Newspaper article International New York Times

The Power of 'Negative Influences'

Newspaper article International New York Times

The Power of 'Negative Influences'

Article excerpt

What works inspired two authors to take an opposing approach in their writing?

Thomas Mallon

When I was an undergraduate at Brown in the late '60s and early '70s, one could find fiction by Richard Brautigan and John Barth and Kurt Vonnegut on nearly every dorm-room desk. The girl posed with the chocolate cake on the cover of Brautigan's "Revenge of the Lawn" remains as familiar to my mind's eye as the feathered, froufrou Janis Joplin of "Pearl."

It's true that some of the fiction preferred by my collegiate generation -- the weightier stretches of Vonnegut, almost anything by Pynchon -- tried to conduct serious historical and even philosophical business. But little of it was realistic in the usual sense of that literary term; its dominant characteristic was a kind of whimsy. High on its own high concepts, it offered a slightly stoned, goofball secession from its tumultuous era rather than any direct engagement with it. The fiction I saw being read all around me seemed mostly, like the newest jargon of literary criticism, a game about itself.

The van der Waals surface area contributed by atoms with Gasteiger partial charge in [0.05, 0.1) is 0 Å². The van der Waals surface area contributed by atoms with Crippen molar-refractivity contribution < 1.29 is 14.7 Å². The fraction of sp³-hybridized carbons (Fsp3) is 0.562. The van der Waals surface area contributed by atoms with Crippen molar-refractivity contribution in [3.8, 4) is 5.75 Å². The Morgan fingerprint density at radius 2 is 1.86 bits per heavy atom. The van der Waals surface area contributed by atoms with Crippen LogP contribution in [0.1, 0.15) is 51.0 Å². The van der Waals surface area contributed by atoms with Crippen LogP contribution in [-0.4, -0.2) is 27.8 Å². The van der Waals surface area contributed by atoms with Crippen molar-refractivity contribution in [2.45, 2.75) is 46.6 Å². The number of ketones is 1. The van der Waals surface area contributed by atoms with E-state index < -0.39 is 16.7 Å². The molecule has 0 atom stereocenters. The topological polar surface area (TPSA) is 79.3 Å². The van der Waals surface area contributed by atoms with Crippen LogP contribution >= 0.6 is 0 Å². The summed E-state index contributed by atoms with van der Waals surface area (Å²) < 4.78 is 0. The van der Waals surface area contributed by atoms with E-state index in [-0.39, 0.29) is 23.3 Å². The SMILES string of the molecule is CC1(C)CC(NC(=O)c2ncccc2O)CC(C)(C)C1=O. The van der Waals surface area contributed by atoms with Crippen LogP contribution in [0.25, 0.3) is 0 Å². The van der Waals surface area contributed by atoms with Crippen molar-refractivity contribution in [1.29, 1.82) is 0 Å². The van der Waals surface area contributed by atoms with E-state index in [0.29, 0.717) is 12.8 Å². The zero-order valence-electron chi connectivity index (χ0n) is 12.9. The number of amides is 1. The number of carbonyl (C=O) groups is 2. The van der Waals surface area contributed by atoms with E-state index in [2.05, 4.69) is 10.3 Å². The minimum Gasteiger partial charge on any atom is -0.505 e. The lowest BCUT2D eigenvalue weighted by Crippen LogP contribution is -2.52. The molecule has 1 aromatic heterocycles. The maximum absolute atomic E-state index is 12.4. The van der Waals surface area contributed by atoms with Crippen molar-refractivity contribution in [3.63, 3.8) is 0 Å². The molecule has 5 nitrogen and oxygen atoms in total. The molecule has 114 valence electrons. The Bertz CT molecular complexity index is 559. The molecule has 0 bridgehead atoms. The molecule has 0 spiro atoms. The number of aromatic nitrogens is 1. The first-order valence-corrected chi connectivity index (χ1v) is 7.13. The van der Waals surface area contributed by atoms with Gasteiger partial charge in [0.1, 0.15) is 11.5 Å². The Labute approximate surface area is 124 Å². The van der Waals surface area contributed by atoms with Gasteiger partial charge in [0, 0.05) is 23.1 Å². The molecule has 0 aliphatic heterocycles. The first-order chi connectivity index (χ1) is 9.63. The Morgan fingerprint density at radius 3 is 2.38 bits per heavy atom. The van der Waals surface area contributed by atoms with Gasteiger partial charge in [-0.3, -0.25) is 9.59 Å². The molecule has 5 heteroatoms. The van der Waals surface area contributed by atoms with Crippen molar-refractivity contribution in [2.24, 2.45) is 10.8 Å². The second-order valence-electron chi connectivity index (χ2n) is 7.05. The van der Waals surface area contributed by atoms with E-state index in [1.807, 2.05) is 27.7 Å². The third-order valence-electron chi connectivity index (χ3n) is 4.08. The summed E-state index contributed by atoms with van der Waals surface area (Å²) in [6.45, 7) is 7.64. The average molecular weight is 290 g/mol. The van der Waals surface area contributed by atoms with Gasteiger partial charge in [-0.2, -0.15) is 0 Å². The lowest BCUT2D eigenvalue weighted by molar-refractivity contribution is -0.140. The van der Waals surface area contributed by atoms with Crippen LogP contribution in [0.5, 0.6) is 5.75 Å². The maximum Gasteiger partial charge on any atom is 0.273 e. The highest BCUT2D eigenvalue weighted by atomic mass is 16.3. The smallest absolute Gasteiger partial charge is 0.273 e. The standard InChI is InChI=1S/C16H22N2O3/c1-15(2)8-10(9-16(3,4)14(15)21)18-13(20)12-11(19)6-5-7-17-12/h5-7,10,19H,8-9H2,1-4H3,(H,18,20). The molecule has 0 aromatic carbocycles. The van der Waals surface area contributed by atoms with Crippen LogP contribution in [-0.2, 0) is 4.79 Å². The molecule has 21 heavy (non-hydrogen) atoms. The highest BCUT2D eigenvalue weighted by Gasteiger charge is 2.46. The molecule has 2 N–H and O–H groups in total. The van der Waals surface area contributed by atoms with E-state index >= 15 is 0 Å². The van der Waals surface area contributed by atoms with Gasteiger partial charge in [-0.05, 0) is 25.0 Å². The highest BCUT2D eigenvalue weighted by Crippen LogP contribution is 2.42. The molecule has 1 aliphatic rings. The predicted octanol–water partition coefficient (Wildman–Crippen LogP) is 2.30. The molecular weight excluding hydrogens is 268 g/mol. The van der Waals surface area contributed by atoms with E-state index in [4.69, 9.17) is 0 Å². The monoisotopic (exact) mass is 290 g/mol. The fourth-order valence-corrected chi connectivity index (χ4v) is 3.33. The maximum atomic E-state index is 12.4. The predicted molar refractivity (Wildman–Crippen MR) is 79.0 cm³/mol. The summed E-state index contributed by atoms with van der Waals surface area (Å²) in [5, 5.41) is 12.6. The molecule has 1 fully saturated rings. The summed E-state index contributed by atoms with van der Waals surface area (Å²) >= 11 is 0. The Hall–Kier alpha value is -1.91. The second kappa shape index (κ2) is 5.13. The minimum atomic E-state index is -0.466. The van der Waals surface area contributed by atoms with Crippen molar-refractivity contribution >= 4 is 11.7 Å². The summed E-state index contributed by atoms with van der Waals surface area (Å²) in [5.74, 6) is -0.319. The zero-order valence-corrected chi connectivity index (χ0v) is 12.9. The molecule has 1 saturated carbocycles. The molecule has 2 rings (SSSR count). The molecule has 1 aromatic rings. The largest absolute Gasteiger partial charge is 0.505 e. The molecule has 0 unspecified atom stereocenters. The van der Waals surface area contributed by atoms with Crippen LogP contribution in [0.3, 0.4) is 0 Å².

If I had a particular bete noire, it was Donald Barthelme, whose very short stories appeared regularly in The New Yorker. Some of them were simply over my head, but others seemed to be no more than the author's own head trips. In "The Party," Barthelme had King Kong, "now an adjunct professor of art history at Rutgers," thrust a hand through a window. In "Rebecca," a woman named "Miss Lizard" has a green complexion and a female lover who likes country-western music. (Generally miserable, Rebecca "thought about sticking her head in the oven. But it was an electric oven.") And in "A City of Churches," the municipality contains nothing but churches: "'That one,' he said, 'houses the United Methodist and the Board of Education. The one next to it, which is Antioch Pentecostal, has the barbershop. …

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